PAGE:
• Associate policy features with a Site Collection policy and then associate that policy with a content type or with a list or library. The top-level site of a site collection includes a Site Collection Policies gallery where administrators of the top-level site can create new policies. After creating a Site Collection policy, you can export it so that administrators of other site collections can import it into their Site Collection Policies galleries. This lets you standardize policies across your organization.
  • When a Site Collection policy is associated with a content type and that content type is associated with a list or library, the owner of the list or library cannot modify the Site Collection policy in the list or library. This ensures that policies that are assigned to a content type are enforced at each level of the site hierarchy.
  • Associate a set of policy features directly with a content type, and then add that content type to one or more lists or libraries. To ensure that a policy that is created by using this method will be used in the whole site collection, associate it with a content type in the Site Content Type gallery of the top-level site collection. Then every item of that content type in the site collection and every item of a content type that inherits from the original content type will have the policy. When you use this method of associating a policy with a content type, it is harder to reuse the policy in other site collections, because policies created by using this method cannot be exported.
  • Retention The Retention policy feature lets you define retention stages, with an action that happens at the end of each stage. For example, you could define a two-stage retention policy on all documents in a specific library that deletes all previous versions of the document one year after the document is created, and declares the document to be a record five years after the document is created.

The actions that can occur at the end of a stage include the following:

  • Moving the item to the Recycle Bin
  • Permanently deleting the item
  • Transferring the item to another location
  • Starting a workflow
  • Skipping to the next stage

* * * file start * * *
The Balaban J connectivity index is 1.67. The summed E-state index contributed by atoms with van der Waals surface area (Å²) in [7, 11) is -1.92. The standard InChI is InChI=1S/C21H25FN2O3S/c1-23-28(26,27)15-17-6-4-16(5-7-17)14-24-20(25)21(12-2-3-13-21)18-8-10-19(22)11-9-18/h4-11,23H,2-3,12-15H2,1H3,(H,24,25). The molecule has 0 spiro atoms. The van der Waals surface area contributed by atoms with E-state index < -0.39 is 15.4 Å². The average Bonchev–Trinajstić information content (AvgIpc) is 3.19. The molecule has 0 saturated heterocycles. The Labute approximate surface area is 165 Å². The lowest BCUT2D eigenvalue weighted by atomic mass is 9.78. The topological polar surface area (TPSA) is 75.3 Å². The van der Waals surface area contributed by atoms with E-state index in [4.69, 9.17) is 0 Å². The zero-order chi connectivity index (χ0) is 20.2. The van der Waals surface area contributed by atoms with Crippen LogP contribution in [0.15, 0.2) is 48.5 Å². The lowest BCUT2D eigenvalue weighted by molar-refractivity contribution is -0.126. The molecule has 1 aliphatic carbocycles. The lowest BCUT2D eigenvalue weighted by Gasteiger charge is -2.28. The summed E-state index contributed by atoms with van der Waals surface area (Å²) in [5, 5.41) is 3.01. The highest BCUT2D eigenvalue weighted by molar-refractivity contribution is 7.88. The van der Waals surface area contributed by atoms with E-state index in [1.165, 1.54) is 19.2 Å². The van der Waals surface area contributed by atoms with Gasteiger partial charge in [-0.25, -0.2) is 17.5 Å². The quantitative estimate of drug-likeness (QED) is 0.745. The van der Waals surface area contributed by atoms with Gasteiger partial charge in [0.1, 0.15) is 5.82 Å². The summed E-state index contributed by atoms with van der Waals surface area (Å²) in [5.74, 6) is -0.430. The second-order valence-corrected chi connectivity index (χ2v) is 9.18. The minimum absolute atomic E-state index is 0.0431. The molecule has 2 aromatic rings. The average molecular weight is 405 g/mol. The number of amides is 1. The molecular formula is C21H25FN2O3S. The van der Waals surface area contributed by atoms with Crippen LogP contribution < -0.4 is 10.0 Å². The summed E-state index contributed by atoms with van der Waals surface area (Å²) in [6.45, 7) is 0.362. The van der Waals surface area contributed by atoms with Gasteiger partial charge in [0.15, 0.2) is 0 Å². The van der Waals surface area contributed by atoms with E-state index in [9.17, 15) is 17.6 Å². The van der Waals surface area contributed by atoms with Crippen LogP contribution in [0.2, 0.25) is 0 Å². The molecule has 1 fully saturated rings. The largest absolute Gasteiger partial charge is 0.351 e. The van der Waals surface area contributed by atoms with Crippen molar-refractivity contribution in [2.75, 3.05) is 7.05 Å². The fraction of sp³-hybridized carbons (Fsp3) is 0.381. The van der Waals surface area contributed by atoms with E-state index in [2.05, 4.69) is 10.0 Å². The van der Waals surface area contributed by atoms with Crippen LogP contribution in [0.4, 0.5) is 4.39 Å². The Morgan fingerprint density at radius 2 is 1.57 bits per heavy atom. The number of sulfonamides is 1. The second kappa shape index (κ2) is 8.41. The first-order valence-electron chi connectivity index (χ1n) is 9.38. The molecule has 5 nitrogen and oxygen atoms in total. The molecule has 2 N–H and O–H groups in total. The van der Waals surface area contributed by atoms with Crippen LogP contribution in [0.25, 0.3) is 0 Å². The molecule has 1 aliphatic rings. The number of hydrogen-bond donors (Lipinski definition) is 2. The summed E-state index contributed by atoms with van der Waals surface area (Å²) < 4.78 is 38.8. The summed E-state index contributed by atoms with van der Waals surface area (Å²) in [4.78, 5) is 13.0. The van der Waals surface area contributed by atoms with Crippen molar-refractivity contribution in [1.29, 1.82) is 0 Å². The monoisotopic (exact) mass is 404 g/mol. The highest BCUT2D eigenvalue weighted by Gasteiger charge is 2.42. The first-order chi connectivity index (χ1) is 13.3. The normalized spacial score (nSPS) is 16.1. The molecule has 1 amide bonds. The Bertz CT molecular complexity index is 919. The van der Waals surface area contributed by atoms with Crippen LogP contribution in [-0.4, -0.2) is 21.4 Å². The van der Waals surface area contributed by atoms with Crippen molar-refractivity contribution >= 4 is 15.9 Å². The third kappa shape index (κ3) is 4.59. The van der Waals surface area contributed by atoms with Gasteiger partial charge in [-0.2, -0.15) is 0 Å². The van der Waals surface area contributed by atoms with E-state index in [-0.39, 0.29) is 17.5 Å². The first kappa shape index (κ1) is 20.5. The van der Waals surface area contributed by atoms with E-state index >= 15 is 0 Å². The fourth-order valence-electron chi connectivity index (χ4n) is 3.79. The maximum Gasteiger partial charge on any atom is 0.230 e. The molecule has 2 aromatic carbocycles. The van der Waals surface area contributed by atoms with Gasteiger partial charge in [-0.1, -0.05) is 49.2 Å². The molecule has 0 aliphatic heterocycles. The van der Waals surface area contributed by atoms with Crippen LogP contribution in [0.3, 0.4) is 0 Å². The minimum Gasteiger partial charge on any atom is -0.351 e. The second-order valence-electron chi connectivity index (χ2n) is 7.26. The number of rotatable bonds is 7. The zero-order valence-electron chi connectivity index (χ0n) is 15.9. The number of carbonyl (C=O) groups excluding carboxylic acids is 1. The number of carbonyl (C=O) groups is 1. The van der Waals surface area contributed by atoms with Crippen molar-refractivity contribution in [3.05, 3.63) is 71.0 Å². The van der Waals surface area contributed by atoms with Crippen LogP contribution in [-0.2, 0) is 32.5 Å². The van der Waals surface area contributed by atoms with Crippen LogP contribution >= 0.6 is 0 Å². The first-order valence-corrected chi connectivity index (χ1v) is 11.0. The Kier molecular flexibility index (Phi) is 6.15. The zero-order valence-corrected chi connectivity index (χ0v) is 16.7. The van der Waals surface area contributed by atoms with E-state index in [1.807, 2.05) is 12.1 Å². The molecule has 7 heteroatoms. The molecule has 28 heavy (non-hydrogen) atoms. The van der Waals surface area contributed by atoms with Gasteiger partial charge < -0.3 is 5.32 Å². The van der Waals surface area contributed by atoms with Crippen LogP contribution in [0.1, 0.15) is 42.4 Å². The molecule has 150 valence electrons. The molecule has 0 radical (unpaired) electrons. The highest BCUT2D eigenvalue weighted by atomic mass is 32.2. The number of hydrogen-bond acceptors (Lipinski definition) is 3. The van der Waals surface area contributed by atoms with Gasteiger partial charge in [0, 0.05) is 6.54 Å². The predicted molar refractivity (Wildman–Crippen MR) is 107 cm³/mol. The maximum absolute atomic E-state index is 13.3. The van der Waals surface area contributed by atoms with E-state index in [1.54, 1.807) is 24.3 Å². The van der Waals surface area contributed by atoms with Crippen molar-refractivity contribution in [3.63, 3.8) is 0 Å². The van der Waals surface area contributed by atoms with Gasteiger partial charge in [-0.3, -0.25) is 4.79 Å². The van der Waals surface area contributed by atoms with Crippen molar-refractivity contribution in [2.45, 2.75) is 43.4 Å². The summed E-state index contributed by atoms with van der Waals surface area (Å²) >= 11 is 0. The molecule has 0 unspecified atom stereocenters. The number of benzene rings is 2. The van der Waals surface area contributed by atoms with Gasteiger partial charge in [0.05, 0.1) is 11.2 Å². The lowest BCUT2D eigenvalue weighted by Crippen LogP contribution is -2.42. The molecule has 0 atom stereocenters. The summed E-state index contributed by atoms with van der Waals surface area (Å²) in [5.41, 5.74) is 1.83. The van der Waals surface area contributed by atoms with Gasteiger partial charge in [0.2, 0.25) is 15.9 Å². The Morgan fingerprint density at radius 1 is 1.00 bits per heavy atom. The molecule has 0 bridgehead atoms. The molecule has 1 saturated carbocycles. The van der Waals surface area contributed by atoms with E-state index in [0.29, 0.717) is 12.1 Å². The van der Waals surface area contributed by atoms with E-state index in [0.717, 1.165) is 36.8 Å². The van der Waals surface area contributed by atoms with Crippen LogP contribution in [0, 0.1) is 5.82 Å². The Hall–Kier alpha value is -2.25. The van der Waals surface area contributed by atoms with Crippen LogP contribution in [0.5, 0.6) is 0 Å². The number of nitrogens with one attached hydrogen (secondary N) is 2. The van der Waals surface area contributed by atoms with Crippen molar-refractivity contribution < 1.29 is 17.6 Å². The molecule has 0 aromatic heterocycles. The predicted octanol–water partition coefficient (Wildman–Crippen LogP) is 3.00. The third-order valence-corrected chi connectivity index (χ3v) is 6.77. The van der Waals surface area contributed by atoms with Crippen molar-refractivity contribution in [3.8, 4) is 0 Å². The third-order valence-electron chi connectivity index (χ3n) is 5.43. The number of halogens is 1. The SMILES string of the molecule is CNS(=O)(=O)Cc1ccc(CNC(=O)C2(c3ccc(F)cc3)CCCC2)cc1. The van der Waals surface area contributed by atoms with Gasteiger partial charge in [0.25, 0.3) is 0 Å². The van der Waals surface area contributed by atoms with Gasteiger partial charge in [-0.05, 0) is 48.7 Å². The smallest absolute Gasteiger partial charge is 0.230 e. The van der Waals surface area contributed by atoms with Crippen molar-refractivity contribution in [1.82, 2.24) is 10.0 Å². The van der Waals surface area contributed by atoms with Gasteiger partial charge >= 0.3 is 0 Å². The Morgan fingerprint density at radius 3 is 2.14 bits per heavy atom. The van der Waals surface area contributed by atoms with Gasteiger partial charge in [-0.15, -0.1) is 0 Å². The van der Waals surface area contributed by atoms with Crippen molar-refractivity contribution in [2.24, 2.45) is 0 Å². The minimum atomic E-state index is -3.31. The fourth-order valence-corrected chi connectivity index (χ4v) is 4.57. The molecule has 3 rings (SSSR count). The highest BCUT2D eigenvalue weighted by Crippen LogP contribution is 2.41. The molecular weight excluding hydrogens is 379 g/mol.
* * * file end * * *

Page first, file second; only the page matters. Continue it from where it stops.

• Declaring the item to be a record
  • Deleting all previous drafts of the item
  • Deleting all previous versions of the item
  • Auditing The Auditing policy feature logs events and operations that are performed on documents and list items. You can configure Auditing to log events such as the following:
    • Editing a document or item
    • Viewing a document or item
    • Checking a document in or out
    • Changing the permissions for a document or item
    • Deleting a document or item
  • Labeling The Labeling policy feature specifies a label to associate with a type of document or list item. Labels are searchable text areas that SharePoint Server 2013 generates based on properties and formatting that you specify. For example, in a law firm, a document related to a legal matter could include a label that contains the clients' names, the case number, and the attorney assigned to the matter. Labels are especially useful in printed versions of documents as a way to display document properties in printed copy. Along with using labels for documents, you can associate a label with a list item and include that label in views of the list.
SharePoint Automated Document AssemblyUsing a combination of forms, validation, and workflows can generate documents.  With unparalleled accuracy and efficiency.

Records CenterSharePoint Records Center


SharePoint has a built-in records management feature which can be configured to organize final records into meaningful document libraries. It is possible to apply retention and information management policies to records based on content type and in line with SOPs and regulatory requirements. Strict security is applied to the records management SharePoint site to ensure that records cannot be modified or deleted. 

What is a Record?
  • Document
  • Email
  • Video
  • Audio
  • Database (i.e. key card access)
  • Server logs
  • Past, Present and/or Future
SharePoint Management Elements
  • MMS
  • Content Types
  • Administration
  • Records Center
  • Routing web part
  • In Place Records
  • Information Policies
  • Event Handlers & Workflows

Document Check Out/In & Versioning
SharePoint Document Check Out/In

SharePoint Topic Drilldown